While wildly popular for families seeking solutions to infertility in other places, surrogacy has not yet taken hold as a regular method of family growth in the Florida panhandle. In fact, this year, BEST certified doula, Lindsey Roderick was the first Belly to Cradle doula to ever be hired by a surrogate!
"I was excited that someone saw the value in doulas even though their birth story wouldn’t be the 'norm' from the start," Lindsey says about her first interactions with Amber C., who was a surrogate for a couple who live overseas.
A quick breakdown about surrogacy for those who may not know: surrogacy can have many variations, but generally there are two types of surrogacy, gestational and traditional. Traditional surrogacy is a more controversial and less popular approach in which a woman not only donates her own egg, but also carries the baby for a family. In gestational surrogacy, a gestational carrier is matched with a family (termed "intended parents" or "IPs") after intensive screening. This family may already have frozen embryos that are the result of combination their own egg and sperm, a donated egg and sperm, or their own sperm and a donated egg. One or two of these frozen embryos will be implanted in the gestational carrier's uterus after hormone therapy. Or, they may choose to create fresh embryos, the fertilization of which will be timed with the gestational carrier's hormone therapy so that they can be transferred into the surrogate's uterus immediately.
Surrogacy is an incredibly invasive and lengthy process that can take years from the time a carrier is matched with IPs to the birth of the baby.
This is an incredibly invasive and lengthy process involving testing, daily hormone injections, doctor's appointments, repeated embryo transfers, and travel that can take years from the time a carrier is matched with IPs to the birth of the baby. The emotional and physical toll that the process takes on not only the IPs but also the surrogate can be enormous. And in Amber's case, the distance, cultural differences, and the lack of knowledge her IPs had about pregnancy and birth compounded her need for support.
"Surrogacy is definitely not for the faint of heart!" Amber says. "I chose a doula because I did a lot of research when deciding on surrogacy. There are a lot of medical things involved with surrogacy, so having someone that was not a doctor to be there for me who had a vast knowledge of pregnancy was very important." And, it was important that the doula care she received was customized to fit the special circumstances surrounding the birth process.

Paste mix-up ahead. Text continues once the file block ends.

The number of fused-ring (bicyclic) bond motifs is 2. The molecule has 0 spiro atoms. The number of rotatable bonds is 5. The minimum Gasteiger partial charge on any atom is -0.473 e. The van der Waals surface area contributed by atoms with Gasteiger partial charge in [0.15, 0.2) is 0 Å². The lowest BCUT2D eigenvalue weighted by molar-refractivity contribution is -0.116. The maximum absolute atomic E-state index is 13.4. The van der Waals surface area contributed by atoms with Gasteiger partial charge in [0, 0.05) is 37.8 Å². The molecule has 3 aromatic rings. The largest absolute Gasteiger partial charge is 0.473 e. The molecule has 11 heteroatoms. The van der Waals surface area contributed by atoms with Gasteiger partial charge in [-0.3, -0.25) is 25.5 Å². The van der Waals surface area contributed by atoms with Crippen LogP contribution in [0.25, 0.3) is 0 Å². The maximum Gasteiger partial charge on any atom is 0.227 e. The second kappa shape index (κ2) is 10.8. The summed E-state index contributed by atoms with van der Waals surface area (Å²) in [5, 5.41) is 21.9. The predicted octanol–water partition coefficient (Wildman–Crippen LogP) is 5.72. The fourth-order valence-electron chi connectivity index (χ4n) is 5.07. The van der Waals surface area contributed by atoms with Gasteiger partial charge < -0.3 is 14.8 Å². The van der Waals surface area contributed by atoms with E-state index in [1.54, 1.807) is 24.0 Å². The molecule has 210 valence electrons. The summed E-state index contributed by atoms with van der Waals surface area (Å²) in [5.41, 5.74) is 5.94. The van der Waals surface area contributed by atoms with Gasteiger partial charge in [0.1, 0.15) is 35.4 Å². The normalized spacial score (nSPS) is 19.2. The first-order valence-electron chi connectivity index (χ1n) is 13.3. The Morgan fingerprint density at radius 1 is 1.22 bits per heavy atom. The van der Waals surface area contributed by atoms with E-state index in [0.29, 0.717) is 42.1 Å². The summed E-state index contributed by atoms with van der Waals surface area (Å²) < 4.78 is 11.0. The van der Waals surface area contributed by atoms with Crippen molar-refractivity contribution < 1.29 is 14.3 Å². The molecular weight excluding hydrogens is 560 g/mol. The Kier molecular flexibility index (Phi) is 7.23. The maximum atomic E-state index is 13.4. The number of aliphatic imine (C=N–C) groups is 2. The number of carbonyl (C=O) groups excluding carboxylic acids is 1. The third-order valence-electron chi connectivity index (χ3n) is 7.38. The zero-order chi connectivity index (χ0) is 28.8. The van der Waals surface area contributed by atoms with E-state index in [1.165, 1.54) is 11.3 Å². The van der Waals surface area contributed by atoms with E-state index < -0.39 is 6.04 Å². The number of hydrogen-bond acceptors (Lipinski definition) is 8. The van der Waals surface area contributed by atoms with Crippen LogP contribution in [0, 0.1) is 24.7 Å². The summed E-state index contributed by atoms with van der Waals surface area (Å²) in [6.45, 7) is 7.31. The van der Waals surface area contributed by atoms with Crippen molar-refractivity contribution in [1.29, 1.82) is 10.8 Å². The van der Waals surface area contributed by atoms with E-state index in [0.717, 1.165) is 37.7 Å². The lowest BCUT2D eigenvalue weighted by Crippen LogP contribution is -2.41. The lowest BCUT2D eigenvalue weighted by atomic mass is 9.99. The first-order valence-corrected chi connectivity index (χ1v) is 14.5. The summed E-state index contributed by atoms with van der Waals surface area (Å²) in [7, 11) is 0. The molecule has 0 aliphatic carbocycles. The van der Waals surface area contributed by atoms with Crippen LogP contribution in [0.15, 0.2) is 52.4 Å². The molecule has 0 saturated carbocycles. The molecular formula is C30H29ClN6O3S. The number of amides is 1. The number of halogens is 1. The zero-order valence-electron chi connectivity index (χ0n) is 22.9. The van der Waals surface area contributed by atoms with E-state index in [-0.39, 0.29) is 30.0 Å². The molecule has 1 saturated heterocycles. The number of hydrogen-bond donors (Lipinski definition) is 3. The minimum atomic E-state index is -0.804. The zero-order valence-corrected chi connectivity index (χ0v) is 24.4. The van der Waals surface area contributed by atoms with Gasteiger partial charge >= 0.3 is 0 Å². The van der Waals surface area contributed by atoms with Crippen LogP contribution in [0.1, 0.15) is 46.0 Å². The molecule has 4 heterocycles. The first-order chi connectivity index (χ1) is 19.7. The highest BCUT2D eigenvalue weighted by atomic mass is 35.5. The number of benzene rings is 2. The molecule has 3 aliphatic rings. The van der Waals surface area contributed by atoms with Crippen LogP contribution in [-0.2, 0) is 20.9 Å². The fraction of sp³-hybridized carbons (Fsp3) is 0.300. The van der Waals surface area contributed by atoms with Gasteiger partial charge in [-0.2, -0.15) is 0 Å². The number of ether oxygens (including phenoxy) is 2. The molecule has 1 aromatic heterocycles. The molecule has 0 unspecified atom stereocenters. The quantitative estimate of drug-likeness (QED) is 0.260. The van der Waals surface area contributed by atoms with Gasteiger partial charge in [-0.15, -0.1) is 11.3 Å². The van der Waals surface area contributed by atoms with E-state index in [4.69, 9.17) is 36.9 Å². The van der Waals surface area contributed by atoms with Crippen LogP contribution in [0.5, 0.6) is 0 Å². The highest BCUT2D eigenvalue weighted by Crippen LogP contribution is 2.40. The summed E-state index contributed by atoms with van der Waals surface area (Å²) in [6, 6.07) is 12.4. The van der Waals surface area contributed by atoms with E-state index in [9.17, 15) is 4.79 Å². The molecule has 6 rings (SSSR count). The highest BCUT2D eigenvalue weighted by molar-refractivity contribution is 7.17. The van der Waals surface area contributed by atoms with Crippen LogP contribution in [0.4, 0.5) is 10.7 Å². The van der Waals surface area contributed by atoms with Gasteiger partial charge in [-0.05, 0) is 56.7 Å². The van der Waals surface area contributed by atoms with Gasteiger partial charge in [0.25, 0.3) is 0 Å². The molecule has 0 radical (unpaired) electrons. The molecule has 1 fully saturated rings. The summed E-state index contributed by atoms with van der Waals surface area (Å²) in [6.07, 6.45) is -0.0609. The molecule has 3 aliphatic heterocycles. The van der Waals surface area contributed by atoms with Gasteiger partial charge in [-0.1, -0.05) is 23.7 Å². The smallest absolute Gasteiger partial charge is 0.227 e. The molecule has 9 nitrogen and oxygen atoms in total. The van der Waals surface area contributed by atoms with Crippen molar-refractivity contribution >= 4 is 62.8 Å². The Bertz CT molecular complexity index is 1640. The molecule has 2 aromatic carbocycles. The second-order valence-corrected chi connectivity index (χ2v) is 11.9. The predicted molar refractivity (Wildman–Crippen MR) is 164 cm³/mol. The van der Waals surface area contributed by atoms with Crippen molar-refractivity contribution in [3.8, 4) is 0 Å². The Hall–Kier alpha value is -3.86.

Lindsey says that getting everybody on the same page was the first step, something that can be made more challenging by the contractual agreements that are necessary in a surrogate arrangement. "We had to make sure the entire team was cohesive--from her husband, to the IPs, to the provider and hospital staff. This required some additional communication."
Communication was especially important between Amber and her husband since they were not the baby's parents. Amber says that her husband's focus was on making sure she stayed comfortable even though she was seeking a more natural approach. "He [had] a different emotional investment with this birth," she says.
"This baby’s heath was important, but so was hers, and her ability to still safely keep her autonomy and advocate even while carrying someone else’s child."
For all of us at Belly to Cradle, one of the most important aspects of doula care is insuring that the birthing woman always feels like her doula is the one person whose sole job is to care for HER. This became especially important for Lindsey during Amber's pregnancy and birth experience. "I never wanted her to feel like just a vessel. This baby’s heath was important, but so was hers, and her ability to still safely keep her autonomy and advocate even while carrying someone else’s child."
This support became even more vital when Amber faced multiple health scares that included the possibility of an early delivery--that the IPs might not be able to get to the United States in time for. Having a doula provided her with an additional level of support she needed during these times. "The carrier can't make sole decisions," Lindsey says. "Other opinions have to be taken into account which adds another level of complexity and working through risks and benefits."
In the end, circumstances aligned perfectly; labor was held off until the perfect time, the IPs arrived with time for everyone to settle in for the birth, the hospital staff was lovely and caring in the midst of unconventional circumstances, and Amber had the experience she was hoping for. "I loved the support I received from Lindsey my entire journey and I truly believe it would not have been as great if it hadn't been for her!"
Doula care for the win.
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